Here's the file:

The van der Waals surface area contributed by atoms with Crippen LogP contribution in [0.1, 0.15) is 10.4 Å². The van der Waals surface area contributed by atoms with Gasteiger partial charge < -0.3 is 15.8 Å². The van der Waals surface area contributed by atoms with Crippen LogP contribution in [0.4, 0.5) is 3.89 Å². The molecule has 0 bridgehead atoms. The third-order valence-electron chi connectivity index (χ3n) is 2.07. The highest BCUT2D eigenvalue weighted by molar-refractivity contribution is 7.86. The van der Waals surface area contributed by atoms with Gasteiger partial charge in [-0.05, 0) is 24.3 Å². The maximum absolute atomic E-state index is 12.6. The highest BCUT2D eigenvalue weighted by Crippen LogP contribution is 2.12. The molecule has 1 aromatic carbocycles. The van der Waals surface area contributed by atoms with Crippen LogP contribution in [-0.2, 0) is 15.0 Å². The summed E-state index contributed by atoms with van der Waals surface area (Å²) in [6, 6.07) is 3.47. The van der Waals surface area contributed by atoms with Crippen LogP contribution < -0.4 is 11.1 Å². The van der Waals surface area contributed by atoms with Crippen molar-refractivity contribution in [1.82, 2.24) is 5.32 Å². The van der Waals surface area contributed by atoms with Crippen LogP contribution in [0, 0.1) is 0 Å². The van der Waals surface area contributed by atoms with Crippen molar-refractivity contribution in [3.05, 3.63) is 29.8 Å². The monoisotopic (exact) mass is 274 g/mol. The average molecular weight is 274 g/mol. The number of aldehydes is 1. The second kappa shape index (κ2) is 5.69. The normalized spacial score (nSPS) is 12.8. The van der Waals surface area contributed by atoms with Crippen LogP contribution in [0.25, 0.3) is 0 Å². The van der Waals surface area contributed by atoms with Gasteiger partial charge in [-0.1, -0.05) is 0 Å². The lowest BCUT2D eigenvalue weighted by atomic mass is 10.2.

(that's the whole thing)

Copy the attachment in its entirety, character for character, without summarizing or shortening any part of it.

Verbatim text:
The van der Waals surface area contributed by atoms with Crippen LogP contribution in [0.1, 0.15) is 10.4 Å². The van der Waals surface area contributed by atoms with Gasteiger partial charge < -0.3 is 15.8 Å². The van der Waals surface area contributed by atoms with Crippen LogP contribution in [0.4, 0.5) is 3.89 Å². The molecule has 0 bridgehead atoms. The third-order valence-electron chi connectivity index (χ3n) is 2.07. The highest BCUT2D eigenvalue weighted by molar-refractivity contribution is 7.86. The van der Waals surface area contributed by atoms with Gasteiger partial charge in [-0.05, 0) is 24.3 Å². The maximum absolute atomic E-state index is 12.6. The highest BCUT2D eigenvalue weighted by Crippen LogP contribution is 2.12. The molecule has 1 aromatic carbocycles. The van der Waals surface area contributed by atoms with Crippen LogP contribution in [-0.2, 0) is 15.0 Å². The summed E-state index contributed by atoms with van der Waals surface area (Å²) in [6, 6.07) is 3.47. The van der Waals surface area contributed by atoms with Crippen LogP contribution < -0.4 is 11.1 Å². The van der Waals surface area contributed by atoms with Crippen molar-refractivity contribution in [1.82, 2.24) is 5.32 Å². The van der Waals surface area contributed by atoms with Crippen LogP contribution in [0, 0.1) is 0 Å². The van der Waals surface area contributed by atoms with Crippen molar-refractivity contribution in [3.05, 3.63) is 29.8 Å². The monoisotopic (exact) mass is 274 g/mol. The average molecular weight is 274 g/mol. The number of aldehydes is 1. The second kappa shape index (κ2) is 5.69. The normalized spacial score (nSPS) is 12.8. The van der Waals surface area contributed by atoms with Crippen LogP contribution in [0.25, 0.3) is 0 Å². The van der Waals surface area contributed by atoms with Gasteiger partial charge in [-0.1, -0.05) is 0 Å². The lowest BCUT2D eigenvalue weighted by atomic mass is 10.2.